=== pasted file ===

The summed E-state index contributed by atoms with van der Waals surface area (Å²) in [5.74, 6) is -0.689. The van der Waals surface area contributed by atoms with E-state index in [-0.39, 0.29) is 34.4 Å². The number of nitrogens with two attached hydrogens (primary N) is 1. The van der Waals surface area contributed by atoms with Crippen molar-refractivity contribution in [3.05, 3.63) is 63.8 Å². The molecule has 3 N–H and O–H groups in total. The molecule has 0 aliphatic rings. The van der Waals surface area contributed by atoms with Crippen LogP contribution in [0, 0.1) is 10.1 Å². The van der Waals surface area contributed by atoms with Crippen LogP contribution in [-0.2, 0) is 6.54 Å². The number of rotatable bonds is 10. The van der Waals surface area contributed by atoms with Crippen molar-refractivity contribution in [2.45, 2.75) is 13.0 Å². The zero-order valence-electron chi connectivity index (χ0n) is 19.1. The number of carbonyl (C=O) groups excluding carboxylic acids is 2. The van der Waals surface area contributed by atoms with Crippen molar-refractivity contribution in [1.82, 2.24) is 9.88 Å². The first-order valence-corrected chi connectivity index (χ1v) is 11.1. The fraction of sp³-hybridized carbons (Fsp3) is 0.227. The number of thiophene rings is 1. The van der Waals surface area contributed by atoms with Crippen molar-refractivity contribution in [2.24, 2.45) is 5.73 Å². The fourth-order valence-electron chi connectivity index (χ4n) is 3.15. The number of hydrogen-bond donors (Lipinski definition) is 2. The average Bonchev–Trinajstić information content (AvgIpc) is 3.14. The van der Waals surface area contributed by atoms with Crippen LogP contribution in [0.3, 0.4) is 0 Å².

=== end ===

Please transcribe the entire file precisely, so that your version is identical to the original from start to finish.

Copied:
The summed E-state index contributed by atoms with van der Waals surface area (Å²) in [5.74, 6) is -0.689. The van der Waals surface area contributed by atoms with E-state index in [-0.39, 0.29) is 34.4 Å². The number of nitrogens with two attached hydrogens (primary N) is 1. The van der Waals surface area contributed by atoms with Crippen molar-refractivity contribution in [3.05, 3.63) is 63.8 Å². The molecule has 3 N–H and O–H groups in total. The molecule has 0 aliphatic rings. The van der Waals surface area contributed by atoms with Crippen LogP contribution in [0, 0.1) is 10.1 Å². The van der Waals surface area contributed by atoms with Crippen LogP contribution in [-0.2, 0) is 6.54 Å². The number of rotatable bonds is 10. The van der Waals surface area contributed by atoms with Crippen molar-refractivity contribution in [2.45, 2.75) is 13.0 Å². The zero-order valence-electron chi connectivity index (χ0n) is 19.1. The number of carbonyl (C=O) groups excluding carboxylic acids is 2. The van der Waals surface area contributed by atoms with Crippen molar-refractivity contribution in [1.82, 2.24) is 9.88 Å². The first-order valence-corrected chi connectivity index (χ1v) is 11.1. The fraction of sp³-hybridized carbons (Fsp3) is 0.227. The number of thiophene rings is 1. The van der Waals surface area contributed by atoms with Crippen molar-refractivity contribution in [2.24, 2.45) is 5.73 Å². The fourth-order valence-electron chi connectivity index (χ4n) is 3.15. The number of hydrogen-bond donors (Lipinski definition) is 2. The average Bonchev–Trinajstić information content (AvgIpc) is 3.14. The van der Waals surface area contributed by atoms with Crippen LogP contribution in [0.3, 0.4) is 0 Å².